Bringing Warmth to the Winter Home

Once all of the #holiday celebrations are complete and the temperatures drop to single digits, you may struggle to create #warmth — real or perceived — in the home. The cold weather and empty social schedules of January may prompt you to enter a protective hibernation.

The cold-weather cultures of Scandinavia tell you to lean into that feeling through #hygge, the concept of warmth, comfort and quiet conviviality practiced when the weather outside is cold, blustery and otherwise inhospitable.

Hygge demands quiet comforts such as cozy sweaters and throws, casual get-togethers with friends and family, and plenty of hot meals and beverages such as coffee, tea and hot chocolate. Candles and a fire in the hearth only add to hygge’s #warm, golden glow.

Creating real warmth in winter may require a few #household fixes, however. The first thing to check is your furnace filter — if it hasn’t been changed recently, dust and dirt may be blocking heated air. Change it so that the heat travels to the vents efficiently and with fewer allergens.

Half the battle of staying warm in #winter is to keep the heat inside and the cold outside. Adding insulation, area rugs and a chimney flue blocker are simple ways to keep the warmth from escaping and save money on heating costs.

Other simple fixes include 10 home heating “hacks” from Better Homes & Gardens. They include insulating drafty windows with bubble wrap and sealing window frames with fresh caulk. To quickly warm the kitchen and create a homey atmosphere, fire up the oven and bake some cookies or braise a roast.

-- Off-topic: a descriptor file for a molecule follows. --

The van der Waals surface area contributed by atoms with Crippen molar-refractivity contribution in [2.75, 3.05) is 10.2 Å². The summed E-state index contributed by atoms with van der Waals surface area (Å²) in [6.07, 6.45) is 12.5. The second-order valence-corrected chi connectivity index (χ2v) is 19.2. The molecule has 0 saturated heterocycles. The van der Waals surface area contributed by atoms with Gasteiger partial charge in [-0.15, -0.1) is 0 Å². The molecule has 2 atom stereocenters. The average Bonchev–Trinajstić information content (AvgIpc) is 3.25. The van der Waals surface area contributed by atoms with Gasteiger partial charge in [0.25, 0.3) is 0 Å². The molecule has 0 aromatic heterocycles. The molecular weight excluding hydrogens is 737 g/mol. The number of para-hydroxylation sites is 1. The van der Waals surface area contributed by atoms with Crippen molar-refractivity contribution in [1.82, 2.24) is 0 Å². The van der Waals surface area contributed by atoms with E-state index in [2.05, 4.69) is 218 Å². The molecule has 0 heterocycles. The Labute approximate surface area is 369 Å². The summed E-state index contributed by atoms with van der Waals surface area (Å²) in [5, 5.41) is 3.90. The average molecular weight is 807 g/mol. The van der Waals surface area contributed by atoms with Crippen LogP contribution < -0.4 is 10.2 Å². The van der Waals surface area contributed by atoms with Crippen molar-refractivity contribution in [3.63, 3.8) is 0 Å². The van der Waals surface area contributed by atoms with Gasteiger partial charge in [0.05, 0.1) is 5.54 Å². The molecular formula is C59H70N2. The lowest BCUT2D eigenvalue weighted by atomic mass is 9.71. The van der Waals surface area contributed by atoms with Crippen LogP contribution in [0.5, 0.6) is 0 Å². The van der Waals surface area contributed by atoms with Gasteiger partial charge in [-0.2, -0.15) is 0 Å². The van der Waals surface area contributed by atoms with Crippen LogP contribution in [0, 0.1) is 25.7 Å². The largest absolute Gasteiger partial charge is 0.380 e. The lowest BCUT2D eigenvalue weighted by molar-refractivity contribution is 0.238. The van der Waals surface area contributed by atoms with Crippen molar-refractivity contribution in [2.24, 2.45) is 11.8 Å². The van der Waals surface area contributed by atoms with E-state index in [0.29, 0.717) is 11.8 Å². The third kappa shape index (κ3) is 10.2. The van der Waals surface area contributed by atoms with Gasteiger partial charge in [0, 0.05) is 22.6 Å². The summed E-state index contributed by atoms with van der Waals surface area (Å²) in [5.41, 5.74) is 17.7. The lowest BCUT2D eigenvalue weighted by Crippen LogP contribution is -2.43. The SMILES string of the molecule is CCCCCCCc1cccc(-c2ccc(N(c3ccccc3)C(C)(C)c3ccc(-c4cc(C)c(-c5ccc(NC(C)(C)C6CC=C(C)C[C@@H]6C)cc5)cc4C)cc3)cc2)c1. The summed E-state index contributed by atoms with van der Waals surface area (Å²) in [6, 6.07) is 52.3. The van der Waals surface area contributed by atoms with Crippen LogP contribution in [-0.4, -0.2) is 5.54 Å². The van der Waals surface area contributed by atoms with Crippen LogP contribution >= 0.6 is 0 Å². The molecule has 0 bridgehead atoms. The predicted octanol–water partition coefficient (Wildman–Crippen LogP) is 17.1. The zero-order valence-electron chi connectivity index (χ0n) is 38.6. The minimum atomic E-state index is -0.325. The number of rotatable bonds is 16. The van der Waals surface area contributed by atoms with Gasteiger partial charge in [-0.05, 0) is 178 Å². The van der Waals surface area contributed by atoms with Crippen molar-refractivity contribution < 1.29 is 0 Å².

We at The Organizing Blog like to save energy and set our thermostats to 68°F throughout the winter. But we also have plenty of blankets and throws we can use to stay warm, some of which were #thrifted from stores supplied by generous #donations to

You can also generate #heat by staying active — getting on the treadmill, painting a room or thoroughly #decluttering and #organizing a space. After you #schedule a #donation #pickup for all of that extra #stuff, reward yourself by bundling up, pouring a hot beverage and relaxing.

There’s nothing like the warmth of a #clean, cozy and #uncluttered home. Follow a few of these tips to stay warm, whatever winter brings!

Revisiting Hygge’s Warm Minimalism

Now that you’ve put away the #holiday decorations (#decluttering and #organizing along the way, of course), it’s time to settle in for the remainder of winter’s cold, dark nights. But to do so cheerfully in #minimalist comfort and style, you’ll want to revisit the concept of #hygge.

Hygge (pronounced “hoo-guh”) is a Scandinavian concept that celebrates warm and welcoming indoor living — likely a compensating response to the region’s long winter nights. The term appears to derive from an Old Norse word meaning “protected from the outside world.”

While the outside world is less of a concern this year now that the spread of COVID is mostly controlled, hygge reflects values of equality, positivity and well-being. But it is an introverted practice that encourages “practitioners to shelter, cluster and enclose,” says

Being a hygge acolyte is easy: You just need to embrace things that signify warmth and comfort. A cup of tea, coffee or hot chocolate; a roaring fire or some candles; and cozy slippers, blankets or sweaters are a few essentials.

What you won’t need is a lot of #clutter, because hygge is a practice that embraces simplicity. You’ll want to strip your space down to its simplest furnishings and neutral colors, and avoid the mental clutter brought on by too many screens and a cacophony of loud noises.